- Author: L. Watts
In the Demonstration Kitchen at located at: 777 E. Rialto Ave, San Bernardino, CA 92415-0730 (between Waterman and Tippecanoe, and Mill St. and 2nd in the San Bernardino County General Services building)
As the warm weather (or warmer weather!) comes upon us, so does canning season. Some people might like to say that a person can preserve and can all the year long, in all seasons. This is true, but for me the Ultimate Canning Season is the summertime and into the fall. The urge to preserve strikes me in force
There are California grown tree fruits: apricots, nectarines, peaches, plums, apriums, pluots, almonds, and various citrus. The bounty of the world is available in other fruits and vegetables: squash (summer and winter), corn, green beans, melons of many varieties, mangoes, broccoli (if you are in a cool area) and other Cole crops, spinach, chard, kale, long beans, bok choy – all sorts of things.
I also like to pick up fruits from ethnic markets, farmers' markets, my garden and neighbors' trees. As the inspiration and taste hits me I can make jams, jellies, preserves, conserves, marmalades and pickles. The same goes for veggies, but these I like to put up in more pure form: corn, green beans, chard or spinach, summer squash, mixed veggies (frozen or canned!), anything that is fresh and reasonably priced or I grew. This summer should provide an abundance of tomatoes and peppers from our garden, so I am hoping to can lots of these.
One summer the canning urge was to learn how to make jam with no added pectin, and indeed, it was so easy that I wonder why I never tried it before. I found a recipe I liked and went at it, and all of my cherry jam was delicious, none was too soft and none set too firm. It was all good. A Question: Does anyone have a source for frozen SOUR cherries in a store in the greater Los Angeles/Southern California area? I would be willing to drive a while to buy them!
Last year was the year of making fruit butter from various fall fruits. There was apple butter from a good mix of apples from our local "destination" apple growing area of Oak Glen, and good fresh cider was used to boil the apples down. Cruising a local ethnic market, I found a tremendous deal on very nice Bartlett pears and they were boiled up and down into butter. The last fruit, quince, was an experiment, as I had never eaten it before, but it turned into a butter just fine and was very delicious to boot!--And what does a quince taste like? I cannot describe it other that it was perfumed and the taste was like a quince, and nothing else; try some, you will like it.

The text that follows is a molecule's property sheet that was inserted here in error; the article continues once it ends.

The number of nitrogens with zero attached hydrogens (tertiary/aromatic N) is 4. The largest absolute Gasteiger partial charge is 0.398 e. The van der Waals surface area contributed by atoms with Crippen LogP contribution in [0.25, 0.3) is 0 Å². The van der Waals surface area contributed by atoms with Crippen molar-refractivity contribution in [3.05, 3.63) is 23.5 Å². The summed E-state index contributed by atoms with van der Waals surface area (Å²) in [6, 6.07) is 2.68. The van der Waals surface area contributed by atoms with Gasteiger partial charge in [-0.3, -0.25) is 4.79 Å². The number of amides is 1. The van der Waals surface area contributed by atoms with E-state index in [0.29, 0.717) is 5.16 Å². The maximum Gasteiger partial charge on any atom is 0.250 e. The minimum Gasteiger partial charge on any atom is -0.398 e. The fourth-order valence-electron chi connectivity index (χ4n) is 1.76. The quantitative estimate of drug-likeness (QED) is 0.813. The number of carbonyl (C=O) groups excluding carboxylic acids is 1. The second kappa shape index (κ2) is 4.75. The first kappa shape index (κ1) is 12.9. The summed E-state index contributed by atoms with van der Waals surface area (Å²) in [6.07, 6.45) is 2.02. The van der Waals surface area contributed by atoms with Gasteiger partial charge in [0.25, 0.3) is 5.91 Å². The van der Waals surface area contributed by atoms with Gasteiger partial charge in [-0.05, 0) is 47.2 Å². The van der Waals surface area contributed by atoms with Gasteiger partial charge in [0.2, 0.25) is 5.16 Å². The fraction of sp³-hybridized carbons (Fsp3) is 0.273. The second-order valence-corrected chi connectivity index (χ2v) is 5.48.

I will leave you with a good basic I just tried for the first time: Vegetable Stock, from The 2014 edition of The Ball Blue Book.
Upon first looking at the following recipe, there was some hesitation on my part; no browning, no spice, what seemed like a LOT of turnips. But upon following the recipe (YES! I did follow the recipe!), I had a quite flavorful, pretty product. After tasting it it think it will be good in a veg onion soup recipe or (of course) to thin out paste in my tomato pasta sauce; maybe I will use it to make some sort of Indian curried lentils or soup. After loading the pressure canner, I tasted the stock out of the kettle (with only the salt I added during cooking) and it was very nice. When I added a bit more salt in my tasting cup, I really liked it. This stock is a nice blend of vegetable flavors, and no one thing dominates, tasty indeed.
Note: Anything bold italicized in square or box brackets - [box] - is my comment about what I did or is exactly how much I used in the recipe by weight
Remember to adjust for your altitude!
Ball Blue Book, 2012
5-6 medium carrots (about 1 lb) [12 oz after trimming]
6 stalks celery [6 oz after trimming]
3 medium onions (about 1 lb)[16 oz, after peeling]
2 medium red bell peppers [8 oz, after trimming and seeding]
2 medium tomatoes, diced [7 oz after coring]
2 medium turnips, diced [one; 15oz after topping, tailing]
3 cloves garlic [½ ozm, peeled, smashed, and chopped]
3 bay leaves [purchase fresh; should be dried but green looking]
1 teaspoon crushed thyme [measured before crushing]
8 peppercorns [16 used]
7 quarts water
[2 tsp salt]
Prep: Wash carrots, celery, peppers, tomatoes, and turnips under cold running water; drain. Remove stem ends from carrots. Cut carrots into 1 inch pieces. Remove leafy tops nd root ends from celery. Cut celery into 1 inch pieces. Cut onions into quarters [large, cut into 6ths]. Remove stems and seeds from peppers. Cut peppers into 1 inch strips. Remove cores and seeds from tomatoes [forgot to remove seeds!]. Coarsely chop tomatoes. Remove stem ends from turnips. Coarsely chop turnips. [Peel and] Crush garlic.
Cook: Combine all ingredients in a large saucepan [or stockpot]. Bring mixture to a boil. Reduce heat to a simmer (180º F); simmer, covered, for two hours. Uncover saucepan; continue simmering 2 hours. Strain stock through a fine sieve or several layers of cheesecloth. Discard vegetables and herbs [give them to chickens or place in compost pile].
Fill: Ladle hot stock into a hot jar, leaving 1 inch head space. Clean jar rim. Center lid on jar and adjust band to fingertip-tight. Place jar on the rack in the pressure canner containing 2 inches of simmering water (180º F). Repeat until all jars are filled.
Process; Place lid on canner and turn to locked position. Adjust heat to medium-high. Vent steam for 10 minutes. Put weighted gauge on vent; bring pressure to 10 lbs (psi). Process pint jars for 30 minutes or quart jars 35 minutes. Turn off heat; cool canner to zero pressure. After 5 minutes, remove lid. Let jars cool 10 minutes. Remove jars from canner; do not re-tighten bands if loose. Cool 12 hours. Check seals. Label and store jars.